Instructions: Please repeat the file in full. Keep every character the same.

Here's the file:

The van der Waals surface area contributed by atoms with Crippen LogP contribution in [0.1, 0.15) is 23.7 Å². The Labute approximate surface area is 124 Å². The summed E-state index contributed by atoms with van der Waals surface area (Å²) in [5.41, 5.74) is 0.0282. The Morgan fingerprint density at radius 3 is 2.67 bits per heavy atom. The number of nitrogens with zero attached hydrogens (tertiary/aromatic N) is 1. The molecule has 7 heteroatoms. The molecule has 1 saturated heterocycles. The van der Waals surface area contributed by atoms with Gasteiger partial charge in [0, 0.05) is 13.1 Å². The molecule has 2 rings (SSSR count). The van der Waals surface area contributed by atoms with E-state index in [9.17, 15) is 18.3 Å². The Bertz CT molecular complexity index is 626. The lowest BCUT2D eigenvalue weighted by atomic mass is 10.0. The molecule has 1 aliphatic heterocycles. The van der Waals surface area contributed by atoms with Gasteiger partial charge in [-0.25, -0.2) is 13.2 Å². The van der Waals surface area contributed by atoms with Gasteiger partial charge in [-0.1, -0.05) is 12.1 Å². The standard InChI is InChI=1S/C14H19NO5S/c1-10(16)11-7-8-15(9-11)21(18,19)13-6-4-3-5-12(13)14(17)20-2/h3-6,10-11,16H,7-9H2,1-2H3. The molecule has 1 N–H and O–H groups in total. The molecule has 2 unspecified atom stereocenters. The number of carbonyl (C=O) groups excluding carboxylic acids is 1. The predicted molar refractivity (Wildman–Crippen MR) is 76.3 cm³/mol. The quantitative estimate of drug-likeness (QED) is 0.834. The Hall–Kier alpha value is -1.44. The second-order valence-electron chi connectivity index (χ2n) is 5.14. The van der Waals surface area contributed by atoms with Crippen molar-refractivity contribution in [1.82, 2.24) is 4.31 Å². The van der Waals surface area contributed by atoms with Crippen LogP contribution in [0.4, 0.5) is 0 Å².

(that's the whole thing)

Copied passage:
The van der Waals surface area contributed by atoms with Crippen LogP contribution in [0.1, 0.15) is 23.7 Å². The Labute approximate surface area is 124 Å². The summed E-state index contributed by atoms with van der Waals surface area (Å²) in [5.41, 5.74) is 0.0282. The Morgan fingerprint density at radius 3 is 2.67 bits per heavy atom. The number of nitrogens with zero attached hydrogens (tertiary/aromatic N) is 1. The molecule has 7 heteroatoms. The molecule has 1 saturated heterocycles. The van der Waals surface area contributed by atoms with Gasteiger partial charge in [0, 0.05) is 13.1 Å². The molecule has 2 rings (SSSR count). The van der Waals surface area contributed by atoms with E-state index in [9.17, 15) is 18.3 Å². The Bertz CT molecular complexity index is 626. The lowest BCUT2D eigenvalue weighted by atomic mass is 10.0. The molecule has 1 aliphatic heterocycles. The van der Waals surface area contributed by atoms with Gasteiger partial charge in [-0.25, -0.2) is 13.2 Å². The van der Waals surface area contributed by atoms with Gasteiger partial charge in [-0.1, -0.05) is 12.1 Å². The standard InChI is InChI=1S/C14H19NO5S/c1-10(16)11-7-8-15(9-11)21(18,19)13-6-4-3-5-12(13)14(17)20-2/h3-6,10-11,16H,7-9H2,1-2H3. The molecule has 1 N–H and O–H groups in total. The molecule has 2 unspecified atom stereocenters. The number of carbonyl (C=O) groups excluding carboxylic acids is 1. The predicted molar refractivity (Wildman–Crippen MR) is 76.3 cm³/mol. The quantitative estimate of drug-likeness (QED) is 0.834. The Hall–Kier alpha value is -1.44. The second-order valence-electron chi connectivity index (χ2n) is 5.14. The van der Waals surface area contributed by atoms with Crippen molar-refractivity contribution in [1.82, 2.24) is 4.31 Å². The van der Waals surface area contributed by atoms with Crippen LogP contribution in [0.4, 0.5) is 0 Å².